MRAA, NMMA split over dealer bill


The Marine Retailers Association of America is lobbying for passage of a new dealer bill in Alaska, calling it a necessary measure to protect dealers as well as consumers.

The National Marine Manufacturers Association is against the bill, arguing that it will disproportionally transfer business risks from marine dealers to marine manufacturers.

Larry Innis, MRAA's director of government relations, testified April 6 before the House Labor and Commerce Committee on behalf of marine retailers in strong support of the Alaska dealer bill, H.B. 177. Joining with about 10 other supporters, including boat dealers, consumer advocates and an automobile dealer, Innis described the history of the dealer agreement controversy dating back to 1976. He stressed the importance of a strong warranty reimbursement program, stronger assurances from boat manufacturers on future business relationships to correspond with the increased financial commitment required by manufacturers to keep a product line, and the need to build a viable business with assets to sell or transfer.

Other dealers and consumers described problems with current warranty procedures, quality control of boats, and the challenges in Alaska to fulfill wage demands of employees when dealers receive insufficient reimbursements for warranty claims. Members of the committee and several organizations that testified say H.B. 177 will greatly benefit consumers and even referred to it several times as a consumer bill, according to Innis.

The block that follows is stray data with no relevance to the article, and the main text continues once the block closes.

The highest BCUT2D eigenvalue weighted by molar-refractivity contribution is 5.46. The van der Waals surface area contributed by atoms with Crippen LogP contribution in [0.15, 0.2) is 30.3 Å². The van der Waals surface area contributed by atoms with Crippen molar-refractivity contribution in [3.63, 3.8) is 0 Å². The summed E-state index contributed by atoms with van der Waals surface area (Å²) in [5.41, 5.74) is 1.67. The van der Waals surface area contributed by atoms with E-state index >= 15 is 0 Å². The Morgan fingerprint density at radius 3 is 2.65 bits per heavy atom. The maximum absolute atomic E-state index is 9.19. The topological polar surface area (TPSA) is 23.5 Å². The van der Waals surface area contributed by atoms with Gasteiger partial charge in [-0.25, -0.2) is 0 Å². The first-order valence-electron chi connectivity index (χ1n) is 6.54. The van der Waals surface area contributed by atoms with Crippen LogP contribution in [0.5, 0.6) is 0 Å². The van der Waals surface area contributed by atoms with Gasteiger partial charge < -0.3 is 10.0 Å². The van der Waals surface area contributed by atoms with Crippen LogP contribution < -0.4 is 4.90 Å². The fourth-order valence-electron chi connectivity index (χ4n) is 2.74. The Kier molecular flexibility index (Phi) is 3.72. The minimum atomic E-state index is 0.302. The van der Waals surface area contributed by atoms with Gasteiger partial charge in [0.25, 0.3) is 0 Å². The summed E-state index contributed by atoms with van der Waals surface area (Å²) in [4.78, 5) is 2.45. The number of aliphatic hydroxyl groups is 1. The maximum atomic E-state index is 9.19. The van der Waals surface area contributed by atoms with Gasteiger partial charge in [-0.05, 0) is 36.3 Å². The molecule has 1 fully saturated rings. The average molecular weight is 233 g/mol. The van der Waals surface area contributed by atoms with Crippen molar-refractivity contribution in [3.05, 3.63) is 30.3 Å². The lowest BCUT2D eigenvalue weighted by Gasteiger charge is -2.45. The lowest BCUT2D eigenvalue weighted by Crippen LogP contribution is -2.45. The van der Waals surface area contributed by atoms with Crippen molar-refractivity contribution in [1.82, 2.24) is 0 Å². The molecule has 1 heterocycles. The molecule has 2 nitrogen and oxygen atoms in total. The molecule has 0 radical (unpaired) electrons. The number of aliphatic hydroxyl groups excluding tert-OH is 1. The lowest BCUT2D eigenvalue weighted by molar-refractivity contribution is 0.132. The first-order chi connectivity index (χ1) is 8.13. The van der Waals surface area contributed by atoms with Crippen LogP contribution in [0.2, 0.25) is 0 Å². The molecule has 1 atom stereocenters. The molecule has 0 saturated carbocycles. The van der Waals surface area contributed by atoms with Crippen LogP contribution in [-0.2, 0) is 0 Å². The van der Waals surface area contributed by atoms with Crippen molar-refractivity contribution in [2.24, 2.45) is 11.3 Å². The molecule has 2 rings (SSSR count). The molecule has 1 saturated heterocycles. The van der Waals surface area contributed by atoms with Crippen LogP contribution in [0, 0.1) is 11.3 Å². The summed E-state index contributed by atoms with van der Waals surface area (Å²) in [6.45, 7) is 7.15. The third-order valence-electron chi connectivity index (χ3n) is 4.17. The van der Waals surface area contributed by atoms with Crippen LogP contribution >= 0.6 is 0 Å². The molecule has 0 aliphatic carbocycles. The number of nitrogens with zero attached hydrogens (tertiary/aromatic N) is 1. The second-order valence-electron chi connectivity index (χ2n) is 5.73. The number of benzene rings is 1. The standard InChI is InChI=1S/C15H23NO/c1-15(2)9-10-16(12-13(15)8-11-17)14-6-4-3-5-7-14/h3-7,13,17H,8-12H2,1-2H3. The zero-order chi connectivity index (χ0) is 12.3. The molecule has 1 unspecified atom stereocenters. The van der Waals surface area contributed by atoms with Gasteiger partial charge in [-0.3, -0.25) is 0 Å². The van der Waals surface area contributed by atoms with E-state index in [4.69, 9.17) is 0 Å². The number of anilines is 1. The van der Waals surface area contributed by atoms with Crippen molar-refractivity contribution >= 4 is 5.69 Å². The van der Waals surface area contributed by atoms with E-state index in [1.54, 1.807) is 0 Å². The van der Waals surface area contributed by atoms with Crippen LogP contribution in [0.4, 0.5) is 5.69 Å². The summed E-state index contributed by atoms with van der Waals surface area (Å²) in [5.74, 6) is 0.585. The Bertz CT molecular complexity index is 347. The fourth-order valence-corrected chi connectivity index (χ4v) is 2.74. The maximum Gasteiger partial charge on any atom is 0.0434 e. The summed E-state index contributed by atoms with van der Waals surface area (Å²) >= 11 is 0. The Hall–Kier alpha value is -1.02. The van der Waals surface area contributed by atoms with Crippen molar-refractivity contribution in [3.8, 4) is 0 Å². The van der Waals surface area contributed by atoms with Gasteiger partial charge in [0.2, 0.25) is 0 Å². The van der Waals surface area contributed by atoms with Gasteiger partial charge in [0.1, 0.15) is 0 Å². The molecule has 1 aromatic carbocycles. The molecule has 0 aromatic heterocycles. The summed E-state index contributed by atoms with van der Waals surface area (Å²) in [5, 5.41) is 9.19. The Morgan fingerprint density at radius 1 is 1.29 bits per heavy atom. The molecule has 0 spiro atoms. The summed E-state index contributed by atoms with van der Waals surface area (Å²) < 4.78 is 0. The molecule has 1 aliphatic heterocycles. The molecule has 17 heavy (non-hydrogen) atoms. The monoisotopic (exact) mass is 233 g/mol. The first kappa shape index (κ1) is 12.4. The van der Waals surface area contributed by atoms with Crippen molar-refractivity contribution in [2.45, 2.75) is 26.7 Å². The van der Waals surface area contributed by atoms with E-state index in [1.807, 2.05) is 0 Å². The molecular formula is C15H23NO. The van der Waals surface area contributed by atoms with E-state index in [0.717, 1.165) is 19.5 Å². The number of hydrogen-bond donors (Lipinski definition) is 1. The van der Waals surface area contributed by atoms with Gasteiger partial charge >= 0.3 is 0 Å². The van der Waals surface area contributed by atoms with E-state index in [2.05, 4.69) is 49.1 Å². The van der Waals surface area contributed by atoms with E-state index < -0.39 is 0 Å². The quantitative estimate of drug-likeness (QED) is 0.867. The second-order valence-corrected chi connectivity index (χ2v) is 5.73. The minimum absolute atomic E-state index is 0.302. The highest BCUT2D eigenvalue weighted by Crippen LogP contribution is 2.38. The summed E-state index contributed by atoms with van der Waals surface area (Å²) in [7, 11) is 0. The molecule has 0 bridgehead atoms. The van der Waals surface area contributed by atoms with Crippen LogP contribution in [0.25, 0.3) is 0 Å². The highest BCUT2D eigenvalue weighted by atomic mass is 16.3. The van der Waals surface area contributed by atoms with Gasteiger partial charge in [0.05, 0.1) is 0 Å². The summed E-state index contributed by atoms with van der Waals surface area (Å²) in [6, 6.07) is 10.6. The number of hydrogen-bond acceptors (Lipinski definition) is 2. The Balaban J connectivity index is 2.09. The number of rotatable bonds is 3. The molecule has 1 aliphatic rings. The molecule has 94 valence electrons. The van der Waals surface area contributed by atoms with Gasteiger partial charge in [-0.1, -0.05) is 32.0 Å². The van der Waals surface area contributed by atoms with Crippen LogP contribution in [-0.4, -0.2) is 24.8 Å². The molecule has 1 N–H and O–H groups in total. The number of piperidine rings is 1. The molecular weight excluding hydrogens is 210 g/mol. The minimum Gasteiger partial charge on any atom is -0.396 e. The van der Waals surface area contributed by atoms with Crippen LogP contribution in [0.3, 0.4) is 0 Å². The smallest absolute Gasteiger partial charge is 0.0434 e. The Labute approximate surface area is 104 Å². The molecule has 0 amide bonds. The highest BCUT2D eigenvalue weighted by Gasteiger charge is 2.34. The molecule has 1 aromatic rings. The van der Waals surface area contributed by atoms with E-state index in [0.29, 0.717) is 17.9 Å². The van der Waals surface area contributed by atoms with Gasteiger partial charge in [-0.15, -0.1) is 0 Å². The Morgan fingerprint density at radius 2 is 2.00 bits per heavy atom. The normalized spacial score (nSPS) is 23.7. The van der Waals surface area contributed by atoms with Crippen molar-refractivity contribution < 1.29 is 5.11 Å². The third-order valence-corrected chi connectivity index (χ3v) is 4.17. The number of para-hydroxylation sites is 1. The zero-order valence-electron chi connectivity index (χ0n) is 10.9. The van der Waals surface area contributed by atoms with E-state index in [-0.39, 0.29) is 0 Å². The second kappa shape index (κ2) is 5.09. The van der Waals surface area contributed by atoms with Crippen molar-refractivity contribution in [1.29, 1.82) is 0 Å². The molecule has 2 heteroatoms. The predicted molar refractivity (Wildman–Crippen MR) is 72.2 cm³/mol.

The bill passed the House Labor and Commerce Committee, 7-0, and was referred to the House Rules Committee awaiting floor action. It is expected the Senate will look at the House-passed bill in the next few days.

"The Alaska Dealer Bill addresses many of the issues expressed by boat dealers throughout the long history of this issue and has strong support in the Alaska legislature, but time is fast running toward adjournment," MRAA chairman Ed Lofgren said in a statement. "Action in the next couple of weeks will be critical.  MRAA will continue to work closely with the Alaska boat dealers to help passage."

However, NMMA's David Dickerson told Soundings Trade Only that the bill is a "misguided attempt to regulate relationships between marine dealers and manufacturers."

Overall, H.B. 177's mandates would protect dealers from poor repair service, override technician training requirements set by manufacturers, and set unrealistic requirements for a manufacturer replacing or refunding the cost of a boat, according to Dickerson, NMMA's director of state government relations.

Specifically, the NMMA objects to:

  • regulation of cancellations/non-renewals
  • repurchase obligations that require manufacturers to buy back three years of models if a contract is not renewed without cause
  • warranty reimbursements, requiring manufacturers to pay top-dollar reimbursement without requiring any training
  • replacement of product ("lemon law" protection), because marine products are usually an assembly of components manufactured by different companies under different warranties

Dickerson said the bill also relies on a flawed assumption that marine dealer-manufacturer relationships are similar to automobile dealer-manufacturer relationships.

"The bill will not only hurt manufacturers who are already struggling in this difficult economic environment, but provide consumers with lower service standards and warranty protection," he said.


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